Sunday, 8 January 2017

MAMMALIAN TEETH



MAMMALIAN TEETH

Teeth are hard bony structures firmly fixed in the jaws of mammals from where they grow. They are normally used for biting are physical breakdown of solid food substance.

The mammalian tooth consists of three regions;
1. Crown; for breaking down the food particles into smaller pieces.
2. Neck;
3. Root; for strengthening the tooth and holding it firmly into the jaw bone.

TYPES OF TEETH

In humans there are two jaws, the upper fixed jaw and the lower movable jaw. Both jaws have teeth used for chewing or masticating food into smaller pieces.
Humans have two successive sets of teeth.
Milk teeth or deciduous teeth. They start appearing at the age of 6-8 months. At the age of 2 years, a baby has all its teeth. They are 20 in number >> 8 incisors, 4canines and 8 molars.
Permanent teeth: at the age of 6 years, milk teeth fall out and permanent teeth appear. They are 32 in number. With the exception of last four teeth, all appear by about the age of 12 years. The last 4 teeth come out late. They are called the wisdom teeth.

The different types of teeth are; Incisors, Canines, Premolars and Molars.
Incisors

These are situated at the front of the bucal cavity
The crown is chisel shaped
It is single rooted
It is used for cutting and biting.

       2. Canines

The crown is pointed and sharp
They have a single root
They are poorly developed in humans but highly developed in carnivores where they are used for piercing, tearing and killing the prey.
   
 3. Premolars.

They have broad flat surfaces with two cusps (projections on the surface of the tooth)
They posses two roots
They are used for crushing and grinding food
In carnivores they are adapted for cutting flesh (carnassial teeth)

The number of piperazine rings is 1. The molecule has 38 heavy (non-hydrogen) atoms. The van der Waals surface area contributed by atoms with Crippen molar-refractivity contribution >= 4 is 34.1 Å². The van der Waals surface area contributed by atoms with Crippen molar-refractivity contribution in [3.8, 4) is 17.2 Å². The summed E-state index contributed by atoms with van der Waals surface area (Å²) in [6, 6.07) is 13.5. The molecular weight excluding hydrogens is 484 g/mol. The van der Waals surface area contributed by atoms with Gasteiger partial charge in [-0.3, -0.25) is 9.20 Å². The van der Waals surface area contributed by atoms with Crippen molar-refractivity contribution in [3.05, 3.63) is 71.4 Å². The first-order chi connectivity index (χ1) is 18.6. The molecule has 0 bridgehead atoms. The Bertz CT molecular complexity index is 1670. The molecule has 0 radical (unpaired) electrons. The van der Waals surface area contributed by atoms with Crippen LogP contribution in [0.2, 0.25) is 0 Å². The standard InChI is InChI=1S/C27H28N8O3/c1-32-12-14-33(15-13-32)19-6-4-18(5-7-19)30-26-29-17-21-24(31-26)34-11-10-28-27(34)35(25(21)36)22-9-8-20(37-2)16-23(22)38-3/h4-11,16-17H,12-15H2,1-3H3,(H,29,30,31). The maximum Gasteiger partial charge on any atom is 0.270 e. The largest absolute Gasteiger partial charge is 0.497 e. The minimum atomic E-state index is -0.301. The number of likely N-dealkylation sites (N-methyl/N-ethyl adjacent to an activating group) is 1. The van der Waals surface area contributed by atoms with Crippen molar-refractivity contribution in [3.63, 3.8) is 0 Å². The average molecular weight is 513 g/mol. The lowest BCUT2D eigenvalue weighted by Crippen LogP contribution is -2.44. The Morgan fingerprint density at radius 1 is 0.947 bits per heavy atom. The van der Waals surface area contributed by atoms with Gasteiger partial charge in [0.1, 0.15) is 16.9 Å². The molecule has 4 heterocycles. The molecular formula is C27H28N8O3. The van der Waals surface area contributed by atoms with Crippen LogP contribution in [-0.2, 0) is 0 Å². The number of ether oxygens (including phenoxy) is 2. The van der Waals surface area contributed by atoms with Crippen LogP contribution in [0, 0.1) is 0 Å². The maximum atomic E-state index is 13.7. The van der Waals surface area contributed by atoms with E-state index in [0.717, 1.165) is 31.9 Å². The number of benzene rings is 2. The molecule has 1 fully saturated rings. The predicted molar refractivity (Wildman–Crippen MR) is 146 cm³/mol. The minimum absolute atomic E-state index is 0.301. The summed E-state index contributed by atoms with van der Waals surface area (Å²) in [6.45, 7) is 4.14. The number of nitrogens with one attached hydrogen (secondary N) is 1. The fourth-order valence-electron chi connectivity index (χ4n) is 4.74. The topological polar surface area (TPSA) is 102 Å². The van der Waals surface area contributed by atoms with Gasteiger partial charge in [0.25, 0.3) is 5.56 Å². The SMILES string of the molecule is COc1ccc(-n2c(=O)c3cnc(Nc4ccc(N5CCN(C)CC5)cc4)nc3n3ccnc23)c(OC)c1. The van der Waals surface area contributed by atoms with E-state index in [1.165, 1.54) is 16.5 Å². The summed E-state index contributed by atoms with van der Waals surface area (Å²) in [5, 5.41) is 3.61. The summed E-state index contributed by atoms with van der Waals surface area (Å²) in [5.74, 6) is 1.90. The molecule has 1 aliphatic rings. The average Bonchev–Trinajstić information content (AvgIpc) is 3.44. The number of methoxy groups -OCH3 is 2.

Molars

they have three or more roots
each have a wider crown with ridges and 4 cusps
They are used for crushing and grinding food.


Functions of parts of the teeth

Enamel.

 This is the hardest part of the tooth and material in the body. It is brittle and non living. It is white in colour and contains calcium salts e.g. calcium phosphate. It protects the dentine and pulp cavity from injury. It also plays a role of strengthening the tooth.

Dentine.

This is the main constituent of the tooth
   Its importance is to strengthen the tooth
Pulp cavity. This is the living part of the teeth and it contains the blood vessels and nerves.

       4.  Blood vessels.

 These are mainly the blood capillaries and they supply nutrients to       the tooth.

        5. Nerves. These are sensory and help to detect heat, cold and pain in the tooth.

       6.  Cement

. This is a thin layer of bony like material. It is surrounded by a vascular    fibrous tissue which fixes the tooth firmly in the jaw bone and it holds the tooth firmly in the jaw

Gum. Also called gingival, it also makes the tooth firmly in the jaw bone.

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DENTAL FORMULAE

This is the convenient way of recording the number of each type of teeth in half upper jaw and half the lower jaw of a mammal.
e.g. (I) 2/2, (C) 1/1, (P) 2/2, (M) 3/3 = 32
The figures above the line refer to the upper jaw, and those below the line refer to the lower jaw.

This means